Google AI to play live Go match against world champion
Google's artificial intelligence (AI) software will go head-to-head with the world's highest ranked Go player Lee Sedol, the firm has said.
It comes a week after the search giant announced that AlphaGo had beaten French Go champion Fan Hui.
That was seen as a pivotal moment for AI, similar to IBM's Deep Blue beating Garry Kasparov at chess.
The match will take place in Seoul, South Korea, and will be live-streamed via YouTube.
Demis Hassabis, head of Google's DeepMind lab, announced the news in a tweet.
Mr Sedol said in a statement that although AlphaGo appeared to be a strong player, he was "confident" that he could win the match.
Go is widely regarded as a more complicated game than chess, because of the larger choice of moves, making it a good measure of how AI technology is developing.
Computers have played Go and beaten amateurs but, before Google's victory against the French champion, experts had predicted that it would take another 10 years until a computer could beat the world's best Go professionals.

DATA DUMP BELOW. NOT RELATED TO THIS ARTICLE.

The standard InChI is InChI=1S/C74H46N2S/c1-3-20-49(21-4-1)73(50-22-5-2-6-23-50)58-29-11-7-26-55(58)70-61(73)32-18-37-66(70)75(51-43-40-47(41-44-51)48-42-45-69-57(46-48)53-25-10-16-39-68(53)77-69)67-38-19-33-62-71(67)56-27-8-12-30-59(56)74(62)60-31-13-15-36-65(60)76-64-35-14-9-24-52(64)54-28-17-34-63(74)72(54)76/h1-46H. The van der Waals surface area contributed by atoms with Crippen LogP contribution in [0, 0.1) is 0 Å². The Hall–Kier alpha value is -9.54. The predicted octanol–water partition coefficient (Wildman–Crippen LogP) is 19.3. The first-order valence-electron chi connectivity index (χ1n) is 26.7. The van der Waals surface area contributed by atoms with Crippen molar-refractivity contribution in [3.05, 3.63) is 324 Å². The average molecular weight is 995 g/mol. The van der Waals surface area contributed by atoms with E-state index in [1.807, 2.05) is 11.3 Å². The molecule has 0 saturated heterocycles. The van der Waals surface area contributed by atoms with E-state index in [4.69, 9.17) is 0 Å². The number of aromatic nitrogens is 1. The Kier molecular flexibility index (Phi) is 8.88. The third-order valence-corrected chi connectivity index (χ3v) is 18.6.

There has been a long tradition of AI software going head-to-head with human players.
In 1996, IBM's Deep Blue took on chess world champion Garry Kasparov and won, although Mr Kasparov went on to win three and draw two of the following five games.
Then in 2011, IBM's cognitive platform Watson took on the world's best Jeopardy players, a popular American quiz show and scooped the $1m prize.
Watson had access to 200 million pages of structured and unstructured content but was not connected to the internet during the game.
What is Go?
Go is thought to date back several thousand years to ancient China.
Using black and white stones on a grid, players gain the upper hand by surrounding their opponent's pieces with their own.
The rules are simpler than those of chess, but a player typically has a choice of 200 moves compared with about 20 in chess.
There are more possible positions in Go than atoms in the universe, according to DeepMind's team.
Go is played by more than 40 million people worldwide.
It can be very difficult to determine who is winning, and many of the top human players rely on instinct.